There are a bunch of posts I'd like to write, among them an exploration of a sweetly lyrical chunk of Kedushat Levi (the Torah commentary of Hasidic master R' Levi Yitzchak of Berditchev) and a post about weekday davenen last summer and now -- but I'm buried in schoolwork today! This morning began with a dash to town for Torah study, then a dash back home for my liturgy class, and now I'm finally settling in to work on some translations for my next hevruta meeting and an outline for a short paper due next week.
But I got an email recently alerting me to the existence of a new blog, and I wanted to pass the link along to those of y'all who may be interested. The blog is called Israel's Back Yard, and it focuses on testimonies from checkpoints in the West Bank. It's written by an Israeli human rights activist, and has been running for more than a year in Hebrew. This is the new translated-into-English version.
The FAQ page offers answers to some questions about what the blog aims to do. Of the work of monitoring checkpoints, the author writes:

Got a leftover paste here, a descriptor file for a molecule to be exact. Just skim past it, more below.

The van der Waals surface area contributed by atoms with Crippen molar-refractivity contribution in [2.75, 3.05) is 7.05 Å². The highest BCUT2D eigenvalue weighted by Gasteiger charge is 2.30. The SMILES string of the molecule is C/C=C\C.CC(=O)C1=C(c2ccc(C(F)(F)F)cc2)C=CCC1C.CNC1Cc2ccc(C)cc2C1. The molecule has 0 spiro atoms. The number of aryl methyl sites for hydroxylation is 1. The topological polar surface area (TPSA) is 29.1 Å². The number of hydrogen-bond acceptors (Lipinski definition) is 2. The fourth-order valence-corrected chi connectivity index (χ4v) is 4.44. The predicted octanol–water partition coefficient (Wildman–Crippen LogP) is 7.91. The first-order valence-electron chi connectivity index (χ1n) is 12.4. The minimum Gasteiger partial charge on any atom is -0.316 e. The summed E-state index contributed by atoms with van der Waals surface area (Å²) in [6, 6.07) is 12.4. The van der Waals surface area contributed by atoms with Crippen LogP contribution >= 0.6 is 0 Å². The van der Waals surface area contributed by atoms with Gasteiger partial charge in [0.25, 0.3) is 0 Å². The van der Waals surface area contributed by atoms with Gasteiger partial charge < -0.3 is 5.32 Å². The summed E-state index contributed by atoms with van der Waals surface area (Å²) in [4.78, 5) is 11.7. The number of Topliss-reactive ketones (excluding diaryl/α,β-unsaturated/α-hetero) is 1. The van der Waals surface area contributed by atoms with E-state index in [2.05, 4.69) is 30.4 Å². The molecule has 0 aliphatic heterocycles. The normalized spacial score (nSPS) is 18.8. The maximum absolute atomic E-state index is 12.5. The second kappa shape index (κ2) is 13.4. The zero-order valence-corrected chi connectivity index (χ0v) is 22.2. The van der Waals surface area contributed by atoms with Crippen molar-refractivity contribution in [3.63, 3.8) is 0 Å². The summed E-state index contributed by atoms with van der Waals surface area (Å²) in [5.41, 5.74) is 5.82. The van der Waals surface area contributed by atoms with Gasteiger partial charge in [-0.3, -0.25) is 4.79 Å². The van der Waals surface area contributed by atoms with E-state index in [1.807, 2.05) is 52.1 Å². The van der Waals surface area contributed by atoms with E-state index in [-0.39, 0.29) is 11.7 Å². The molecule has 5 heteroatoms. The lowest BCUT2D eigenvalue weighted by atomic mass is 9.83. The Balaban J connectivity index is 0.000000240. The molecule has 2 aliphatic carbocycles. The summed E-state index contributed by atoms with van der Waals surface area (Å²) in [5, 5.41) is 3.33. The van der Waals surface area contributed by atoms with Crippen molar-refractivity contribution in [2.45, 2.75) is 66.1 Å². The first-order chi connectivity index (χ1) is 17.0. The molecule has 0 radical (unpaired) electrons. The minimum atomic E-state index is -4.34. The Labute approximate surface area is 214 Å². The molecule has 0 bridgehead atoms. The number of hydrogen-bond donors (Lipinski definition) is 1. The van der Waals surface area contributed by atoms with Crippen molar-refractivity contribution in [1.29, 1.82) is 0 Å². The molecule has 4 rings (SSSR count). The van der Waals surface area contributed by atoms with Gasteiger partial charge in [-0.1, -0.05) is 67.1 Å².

I am not there to ensure human rights. Freedom of movement is a basic human right. If that is taken, there is nothing to ensure anymore. The soldiers may be polite to the Palestinians, they may do everything to expedite the queue, they can even hand out fountain pens and flowers, for all I care. As long as the checkpoint is there, the freedom of movement isn’t.
I am not there to ensure human rights, I am recording the disenfranchisement of those very rights, for the sake of others. I am a witness, so you can't say you didn't know or it isn't happening.
For many years I claimed ignorance about the realities of the Israeli-Palestinian situation. I didn't want to look at it closely, it was too painful. I rationalized this by telling myself that all news sources are biased in one direction or another, and that from my comfortable Diaspora home I couldn't possibly know or understand what was happening over there anyway.
Last year I made a promise to myself and to God that I would open my eyes and ears. Those of you who read this blog last summer while I was living in Jerusalem have some sense for how much I found there to love, and also how much I found which pains me deeply. Anyway: this blog exists to help prevent people like me from closing our eyes. For that, I am grateful.
If you're interested, I recommend the first post: Checkpoint 101: with photos.